Future of homelessness office at a crossroads

Published: Wednesday, September 25, 2013 at 4:11 p.m.
Last Modified: Wednesday, September 25, 2013 at 4:11 p.m.

Alachua County and the city of Gainesville soon must determine the fate of the Office on Homelessness, which, after Sept. 30, no longer will be managed by the Alachua County Housing Authority or funded by the county.

The housing authority plans to terminate its interlocal agreement with the city and county governments at the end of September, which means it no longer will be responsible for managing the Office on Homelessness.

The U.S. Department of Housing and Urban Development review of the housing authority's operations determined the agency had been inappropriately using public housing or other HUD funding for Office on Homelessness business, according to a letter to the city from housing authority Executive Director Herbert Hernandez.

Hernandez told The Sun that HUD pointed out the housing authority shouldn't be supporting the Office on Homelessness because that isn't a legitimate use of the federal money it receives. That meant it had no way to continue managing the office, which is currently housed in the housing authority's offices.

Theresa Lowe, executive director of the Office on Homelessness, said the office will continue working closely with the Alachua County Coalition for the Homeless and Hungry until the county and city determine its future.

"For now, we're probably just going to kind of punt," she said.

The services for the homeless won't go away, and Lowe said she is confident the coalition will be able to pick up any slack it needs to in the interim.

Lowe said she is the only employee who works for the Office on Homelessness. If the office is eliminated, she said she plans to return to her former position as executive director of the coalition.

She recently resigned from that role because of a potential conflict of interest that arose when the coalition expressed interest in operating the city's long-planned one-stop homeless center. The city would like to convert the closed Gainesville Correctional Institution on NE 39th Avenue into the Gainesville Community Innovation, or GCI, one-stop homeless center.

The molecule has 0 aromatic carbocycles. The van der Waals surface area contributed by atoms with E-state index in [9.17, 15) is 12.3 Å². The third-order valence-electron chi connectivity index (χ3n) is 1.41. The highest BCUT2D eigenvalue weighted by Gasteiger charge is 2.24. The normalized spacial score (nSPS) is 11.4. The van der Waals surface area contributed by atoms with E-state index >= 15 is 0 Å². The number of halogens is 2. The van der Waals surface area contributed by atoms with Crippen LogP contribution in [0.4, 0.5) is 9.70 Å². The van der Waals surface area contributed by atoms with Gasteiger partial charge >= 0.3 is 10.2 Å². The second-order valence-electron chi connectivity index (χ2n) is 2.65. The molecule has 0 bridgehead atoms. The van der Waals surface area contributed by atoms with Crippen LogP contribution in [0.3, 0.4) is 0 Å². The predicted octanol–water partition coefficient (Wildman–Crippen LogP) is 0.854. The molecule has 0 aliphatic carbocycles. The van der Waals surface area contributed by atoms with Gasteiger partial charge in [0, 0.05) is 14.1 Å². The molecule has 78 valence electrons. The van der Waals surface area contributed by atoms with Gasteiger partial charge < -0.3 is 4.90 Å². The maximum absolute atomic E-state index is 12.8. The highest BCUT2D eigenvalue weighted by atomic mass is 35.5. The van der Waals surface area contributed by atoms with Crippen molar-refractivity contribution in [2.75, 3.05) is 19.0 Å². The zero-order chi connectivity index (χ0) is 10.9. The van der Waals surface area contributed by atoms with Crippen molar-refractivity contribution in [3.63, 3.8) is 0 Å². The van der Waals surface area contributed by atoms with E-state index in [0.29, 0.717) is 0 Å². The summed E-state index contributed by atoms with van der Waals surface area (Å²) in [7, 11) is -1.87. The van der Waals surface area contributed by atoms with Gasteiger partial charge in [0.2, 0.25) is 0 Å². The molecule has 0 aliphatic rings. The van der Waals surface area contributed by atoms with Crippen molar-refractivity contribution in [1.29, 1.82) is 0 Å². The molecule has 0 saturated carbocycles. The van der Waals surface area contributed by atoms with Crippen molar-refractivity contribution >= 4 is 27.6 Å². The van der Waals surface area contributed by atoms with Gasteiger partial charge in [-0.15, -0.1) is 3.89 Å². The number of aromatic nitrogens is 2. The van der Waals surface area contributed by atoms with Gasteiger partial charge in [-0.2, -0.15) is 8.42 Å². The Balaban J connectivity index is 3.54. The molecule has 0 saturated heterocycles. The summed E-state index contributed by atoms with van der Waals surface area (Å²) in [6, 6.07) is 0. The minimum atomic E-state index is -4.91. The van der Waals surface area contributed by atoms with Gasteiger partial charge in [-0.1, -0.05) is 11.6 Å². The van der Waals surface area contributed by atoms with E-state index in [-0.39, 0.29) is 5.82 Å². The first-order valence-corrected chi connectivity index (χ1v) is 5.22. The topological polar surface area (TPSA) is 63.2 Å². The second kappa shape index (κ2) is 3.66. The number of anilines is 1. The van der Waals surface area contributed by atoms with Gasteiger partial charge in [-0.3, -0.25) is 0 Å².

The potential conflict was because of her dual role as executive director of both the coalition and the Office on Homelessness.

The Office on Homelessness has been run through an interlocal agreement between the housing authority, the city and the county since 2006, according to a recent interoffice city memo.

The current interlocal agreement was meant to run from Oct. 1, 2011, through Sept. 30, 2014. The housing authority met the termination requirement that it provide 30 days of written notice.

Under the interlocal agreement, the city and county each budgeted $36,000 annually to cover the office's operational expenses. However, County Communications Coordinator Mark Sexton said the county cut the $36,000 in funding for the office from its tentative budget for fiscal year 2014, which the County Commission was expected to finalize on Tuesday.

Minnie Rolark, acting director of the county's Community Support Services department, said her staff recommended eliminating funding for the homelessness office for the upcoming fiscal year because of financial constraints.

The county still has about $150,000 set aside to help fund the future operational costs for the city's homeless center.

City spokesman Bob Woods said the city still has budgeted its share of the office's funding for fiscal year 2014 and can keep it running for at least the first part of 2014.

Unless the City Commission directs staff otherwise, Woods said he expects the city will continue to support the office until it comes up with a long-term plan.

"Right now, the city and county staffs are currently discussing the future of the operations of the Office on Homelessness and alternative options that will enable us to move forward with transitioning services as part of the GCI initiative," he said.

Morgan Watkins is a Gainesville Sun staff writer.

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